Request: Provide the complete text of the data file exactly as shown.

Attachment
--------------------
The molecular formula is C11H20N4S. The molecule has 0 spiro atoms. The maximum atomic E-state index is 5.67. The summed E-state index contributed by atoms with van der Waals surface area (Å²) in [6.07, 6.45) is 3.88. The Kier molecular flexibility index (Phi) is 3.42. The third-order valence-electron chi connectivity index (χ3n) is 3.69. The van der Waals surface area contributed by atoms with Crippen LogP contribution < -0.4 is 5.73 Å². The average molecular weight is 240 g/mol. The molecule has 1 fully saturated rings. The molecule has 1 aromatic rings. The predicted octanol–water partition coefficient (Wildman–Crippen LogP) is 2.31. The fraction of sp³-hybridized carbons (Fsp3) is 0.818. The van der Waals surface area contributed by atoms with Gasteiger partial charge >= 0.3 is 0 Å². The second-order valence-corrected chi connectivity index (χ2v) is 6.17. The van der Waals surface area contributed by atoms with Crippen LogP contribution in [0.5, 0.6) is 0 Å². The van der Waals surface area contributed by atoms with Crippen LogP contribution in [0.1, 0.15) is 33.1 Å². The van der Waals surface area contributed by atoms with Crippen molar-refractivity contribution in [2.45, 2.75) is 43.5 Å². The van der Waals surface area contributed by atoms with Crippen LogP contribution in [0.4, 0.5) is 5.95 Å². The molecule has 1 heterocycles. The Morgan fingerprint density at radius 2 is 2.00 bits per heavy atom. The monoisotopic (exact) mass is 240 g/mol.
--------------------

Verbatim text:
The molecular formula is C11H20N4S. The molecule has 0 spiro atoms. The maximum atomic E-state index is 5.67. The summed E-state index contributed by atoms with van der Waals surface area (Å²) in [6.07, 6.45) is 3.88. The Kier molecular flexibility index (Phi) is 3.42. The third-order valence-electron chi connectivity index (χ3n) is 3.69. The van der Waals surface area contributed by atoms with Crippen LogP contribution < -0.4 is 5.73 Å². The average molecular weight is 240 g/mol. The molecule has 1 fully saturated rings. The molecule has 1 aromatic rings. The predicted octanol–water partition coefficient (Wildman–Crippen LogP) is 2.31. The fraction of sp³-hybridized carbons (Fsp3) is 0.818. The van der Waals surface area contributed by atoms with Gasteiger partial charge >= 0.3 is 0 Å². The second-order valence-corrected chi connectivity index (χ2v) is 6.17. The van der Waals surface area contributed by atoms with Crippen LogP contribution in [0.5, 0.6) is 0 Å². The van der Waals surface area contributed by atoms with Crippen LogP contribution in [0.1, 0.15) is 33.1 Å². The van der Waals surface area contributed by atoms with Crippen molar-refractivity contribution in [2.45, 2.75) is 43.5 Å². The van der Waals surface area contributed by atoms with Crippen LogP contribution in [0.4, 0.5) is 5.95 Å². The molecule has 1 heterocycles. The Morgan fingerprint density at radius 2 is 2.00 bits per heavy atom. The monoisotopic (exact) mass is 240 g/mol.